A few undesired aspects of the work environment at the company were also found from the interviews with the personnel of the company. For instance, majority of the supervisors reported the aspect of uncertainty about promotion, even after dedicating many years of their careers to loyal service of the hotel, as the most disturbing aspect of their working life at the company.  A significant number of supervisors said they were unhappy with occasional "I am the boss here" feeling portrayed by the management as well as internal politics in departments.

On their part managers cited often, unnecessarily rude remarks by their superiors as one of the most disheartening as well as unacceptable aspects of working for the company.  Further, lack of a clear policy regarding promotion as well as pay increase were identified by the managers as de-motivating factors.  Waiters recorded the highest discomfort for working for the hotel citing subjection to bad treatment such as overworking with very low pay. They also had the least expectation of ever being promoted in their working life at the hotel.

A fair number of supervisors were found to stick to their jobs in the long-term because they believed, even with the existing policy that allowed for very minimal chances of promotion, that a promotion would come their way provided they stuck around for a longer period of time in addition to excelling in their duties. They contented that money, which a change of jobs would highly improve prospects of earning more, was not the biggest deal in their career development. The same reason was reported by managers, but who in contrast prioritised job security especially in the time of recession, as the number one reason for them staying around a little longer.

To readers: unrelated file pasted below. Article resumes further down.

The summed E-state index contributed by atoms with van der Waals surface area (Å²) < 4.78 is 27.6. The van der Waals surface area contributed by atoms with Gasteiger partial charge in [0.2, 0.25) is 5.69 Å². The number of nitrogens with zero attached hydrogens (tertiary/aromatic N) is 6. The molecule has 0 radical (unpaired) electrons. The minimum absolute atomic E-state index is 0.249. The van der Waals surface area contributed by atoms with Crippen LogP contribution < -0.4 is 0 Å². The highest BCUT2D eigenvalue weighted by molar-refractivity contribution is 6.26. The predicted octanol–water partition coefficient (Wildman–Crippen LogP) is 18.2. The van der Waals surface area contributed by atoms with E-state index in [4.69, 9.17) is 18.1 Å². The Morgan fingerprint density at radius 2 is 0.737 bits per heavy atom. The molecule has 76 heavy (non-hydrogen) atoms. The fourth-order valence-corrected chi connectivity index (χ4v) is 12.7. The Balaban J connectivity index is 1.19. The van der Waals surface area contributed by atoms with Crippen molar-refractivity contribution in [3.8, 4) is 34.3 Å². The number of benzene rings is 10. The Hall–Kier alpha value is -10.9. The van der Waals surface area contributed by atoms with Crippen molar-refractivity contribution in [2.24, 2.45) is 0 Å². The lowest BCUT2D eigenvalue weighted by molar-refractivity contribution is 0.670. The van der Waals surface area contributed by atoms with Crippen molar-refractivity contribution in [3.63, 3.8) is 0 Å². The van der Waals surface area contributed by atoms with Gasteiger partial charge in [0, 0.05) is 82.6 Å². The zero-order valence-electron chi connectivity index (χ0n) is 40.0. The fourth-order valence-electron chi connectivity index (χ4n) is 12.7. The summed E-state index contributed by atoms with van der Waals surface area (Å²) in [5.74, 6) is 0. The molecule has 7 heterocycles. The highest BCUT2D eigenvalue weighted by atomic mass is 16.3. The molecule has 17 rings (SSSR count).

Most waiters reported  that it was not only their love for their jobs but longetivity-which  would give them a strong competitive advantage if they chose to hit the road in search for a new job-that prompted them to stay a little longer.  The need to stick for ones job in light of the economic recession at the time was also highlighted.

Majority of the supervisors, on the question of satisfaction with current position, were found to be mainly unhappy with their positions and many cited the reason for this as almost absolute non-existence of incentives as well as appraisals. Some also reported disregard of their suggestions of improvisation as well as floor politics as elements that significantly contributed to their discontent. Managers, on the other hand, said they were highly dissatisfied with their jobs because of poor work culture in the organization which entails teams shunning work and the senior managers pilling all of the  burden on middle level managers,  in addition to those reasons mentioned by supervisors.  Waiters reckoned that the amount of monetary compensation, in addition to tips received from customers, was quite satisfying , but the biggest causes of their dissatisfaction were extreme job pressure as well and subjection to offensive language by rude customers and some of their superiors as well. Lack of a program that matches rewards and performance was also mentioned.